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Raising Selfless Kids, Excerpt 2

Contributor Two Contributor Two
Raising Selfless Kids, Excerpt 2
Contributor Two Contributor Two
Years ago a friend told me that if you catch several crabs and place them in a basket, you won’t need a lid.
 
“Won’t they just crawl up and out?” I asked.
 
“No,” he said. “If one of them starts its ascent and rises to the top, the others will pull him back down.”
 
Modern society is a study in crab behavior. We’re swimming in a sea of sarcasm. We gossip and talk back and criticize and spew out negativity. We undermine our enemies—and even our friends—without thinking twice about it. From the playground to the boardroom, tearing others down has become commonplace.
 
If you don’t think so, just look around you. Whenever anyone gets too much praise or attention, some crabby person will feel it’s time to bring the person back down. Kids who discourage other kids and run them down typically belong to parents who specialize in belittling. They are parroting their parents.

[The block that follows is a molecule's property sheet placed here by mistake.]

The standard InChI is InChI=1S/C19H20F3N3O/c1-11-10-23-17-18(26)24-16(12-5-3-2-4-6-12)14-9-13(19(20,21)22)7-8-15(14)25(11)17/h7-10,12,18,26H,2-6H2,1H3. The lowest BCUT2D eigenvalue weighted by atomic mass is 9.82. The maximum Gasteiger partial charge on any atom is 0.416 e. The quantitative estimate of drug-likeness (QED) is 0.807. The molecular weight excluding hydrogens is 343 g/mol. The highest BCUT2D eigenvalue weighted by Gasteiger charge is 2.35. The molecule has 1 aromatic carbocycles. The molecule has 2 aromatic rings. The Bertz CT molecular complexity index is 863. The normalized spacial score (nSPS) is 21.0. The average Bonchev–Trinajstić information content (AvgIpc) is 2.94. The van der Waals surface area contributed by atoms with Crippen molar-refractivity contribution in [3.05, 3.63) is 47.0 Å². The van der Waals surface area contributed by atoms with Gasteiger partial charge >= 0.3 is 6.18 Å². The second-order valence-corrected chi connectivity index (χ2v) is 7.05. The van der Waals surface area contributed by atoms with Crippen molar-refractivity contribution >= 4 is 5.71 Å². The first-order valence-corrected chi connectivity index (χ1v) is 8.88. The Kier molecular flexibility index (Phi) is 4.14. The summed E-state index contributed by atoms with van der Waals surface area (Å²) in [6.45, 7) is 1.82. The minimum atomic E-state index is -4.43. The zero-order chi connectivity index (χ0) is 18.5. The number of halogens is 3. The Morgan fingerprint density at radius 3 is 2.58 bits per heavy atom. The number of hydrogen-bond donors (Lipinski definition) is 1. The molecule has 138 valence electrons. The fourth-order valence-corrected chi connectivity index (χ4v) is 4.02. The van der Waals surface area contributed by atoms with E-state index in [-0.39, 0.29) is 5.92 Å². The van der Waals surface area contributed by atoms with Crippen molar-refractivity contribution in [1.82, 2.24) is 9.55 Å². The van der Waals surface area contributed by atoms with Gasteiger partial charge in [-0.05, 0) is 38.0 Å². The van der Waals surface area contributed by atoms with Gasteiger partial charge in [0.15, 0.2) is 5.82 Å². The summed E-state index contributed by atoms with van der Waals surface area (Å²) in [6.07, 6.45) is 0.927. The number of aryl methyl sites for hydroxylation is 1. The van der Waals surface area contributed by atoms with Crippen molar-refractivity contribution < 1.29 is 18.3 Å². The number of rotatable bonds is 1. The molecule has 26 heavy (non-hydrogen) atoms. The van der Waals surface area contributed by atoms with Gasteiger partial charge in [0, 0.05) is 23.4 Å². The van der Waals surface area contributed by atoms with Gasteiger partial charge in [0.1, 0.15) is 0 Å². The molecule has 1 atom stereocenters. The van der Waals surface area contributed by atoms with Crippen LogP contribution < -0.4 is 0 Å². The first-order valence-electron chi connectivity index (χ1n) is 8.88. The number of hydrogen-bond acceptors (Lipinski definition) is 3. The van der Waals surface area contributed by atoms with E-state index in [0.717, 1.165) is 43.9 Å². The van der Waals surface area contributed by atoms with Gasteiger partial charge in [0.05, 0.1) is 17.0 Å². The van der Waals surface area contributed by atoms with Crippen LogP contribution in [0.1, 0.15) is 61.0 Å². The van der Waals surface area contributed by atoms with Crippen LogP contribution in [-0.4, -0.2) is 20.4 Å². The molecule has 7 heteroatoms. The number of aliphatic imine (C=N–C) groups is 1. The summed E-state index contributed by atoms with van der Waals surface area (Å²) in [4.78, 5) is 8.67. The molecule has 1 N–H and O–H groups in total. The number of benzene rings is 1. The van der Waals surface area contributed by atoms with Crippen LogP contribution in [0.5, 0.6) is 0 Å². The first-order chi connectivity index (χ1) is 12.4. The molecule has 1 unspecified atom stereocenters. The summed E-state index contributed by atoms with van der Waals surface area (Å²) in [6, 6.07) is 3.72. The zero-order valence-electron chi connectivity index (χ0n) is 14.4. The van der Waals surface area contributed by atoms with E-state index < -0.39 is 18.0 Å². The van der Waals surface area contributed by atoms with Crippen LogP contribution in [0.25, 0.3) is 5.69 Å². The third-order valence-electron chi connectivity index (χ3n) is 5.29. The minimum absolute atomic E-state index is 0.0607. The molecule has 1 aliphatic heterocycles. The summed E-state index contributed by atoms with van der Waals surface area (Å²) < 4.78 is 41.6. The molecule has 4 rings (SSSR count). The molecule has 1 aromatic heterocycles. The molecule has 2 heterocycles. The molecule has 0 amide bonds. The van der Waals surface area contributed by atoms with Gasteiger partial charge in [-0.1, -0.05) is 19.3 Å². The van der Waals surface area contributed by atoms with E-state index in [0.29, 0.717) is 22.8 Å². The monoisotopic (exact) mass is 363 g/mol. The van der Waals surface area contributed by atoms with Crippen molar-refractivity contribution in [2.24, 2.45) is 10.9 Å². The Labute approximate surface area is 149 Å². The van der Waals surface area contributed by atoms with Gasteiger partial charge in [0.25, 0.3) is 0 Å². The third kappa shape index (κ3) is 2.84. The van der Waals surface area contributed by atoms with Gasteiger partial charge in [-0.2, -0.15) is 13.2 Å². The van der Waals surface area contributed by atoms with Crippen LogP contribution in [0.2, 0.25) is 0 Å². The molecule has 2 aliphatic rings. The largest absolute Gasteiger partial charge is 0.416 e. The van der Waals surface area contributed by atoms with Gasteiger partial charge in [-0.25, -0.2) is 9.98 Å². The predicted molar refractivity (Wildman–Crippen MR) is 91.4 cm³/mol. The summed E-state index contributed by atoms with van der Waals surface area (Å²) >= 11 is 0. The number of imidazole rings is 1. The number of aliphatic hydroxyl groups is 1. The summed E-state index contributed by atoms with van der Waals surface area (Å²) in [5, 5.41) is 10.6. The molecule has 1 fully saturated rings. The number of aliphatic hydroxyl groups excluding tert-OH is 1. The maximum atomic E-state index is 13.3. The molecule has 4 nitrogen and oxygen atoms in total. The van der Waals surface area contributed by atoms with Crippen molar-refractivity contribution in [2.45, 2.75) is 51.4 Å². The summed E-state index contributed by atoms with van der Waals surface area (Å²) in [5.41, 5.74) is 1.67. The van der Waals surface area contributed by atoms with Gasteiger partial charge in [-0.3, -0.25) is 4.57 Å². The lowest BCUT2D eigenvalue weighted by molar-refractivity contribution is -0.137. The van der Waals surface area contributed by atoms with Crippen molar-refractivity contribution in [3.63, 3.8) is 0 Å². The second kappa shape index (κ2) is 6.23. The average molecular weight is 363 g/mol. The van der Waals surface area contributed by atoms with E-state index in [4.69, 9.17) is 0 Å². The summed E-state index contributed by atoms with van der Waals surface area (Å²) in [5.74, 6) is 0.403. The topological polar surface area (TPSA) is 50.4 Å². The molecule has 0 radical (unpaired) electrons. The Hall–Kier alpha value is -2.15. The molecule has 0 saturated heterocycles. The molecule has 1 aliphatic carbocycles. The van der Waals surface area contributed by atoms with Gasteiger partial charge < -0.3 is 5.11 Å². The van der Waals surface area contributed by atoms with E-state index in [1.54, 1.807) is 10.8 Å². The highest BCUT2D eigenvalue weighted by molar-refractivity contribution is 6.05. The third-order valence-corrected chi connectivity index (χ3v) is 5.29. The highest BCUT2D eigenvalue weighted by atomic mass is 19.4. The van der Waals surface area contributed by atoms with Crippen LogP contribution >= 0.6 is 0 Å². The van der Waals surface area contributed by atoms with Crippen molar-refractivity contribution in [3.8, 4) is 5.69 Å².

But that’s not the way Jesus lived.
 
Jesus was a cheerleader, a congratulator, an encourager—and for some of the most unexpected people too. He went around touching lepers, welcoming prostitutes, forgiving adulterers. He even went to dinner with a hated tax collector named Zacchaeus when the so-called “holy people” of Jericho wouldn’t give him the time of day. And Zacchaeus changed his ways on the spot, paid back four times what he had gained by cheating people, and became a follower of the Rabbi who accepted him as he was (Luke 19:1–9).
 
Encouragement breathes life into people. It gives them a second chance. Jesus knew the truth: you never make yourself look big by making others look small.
 
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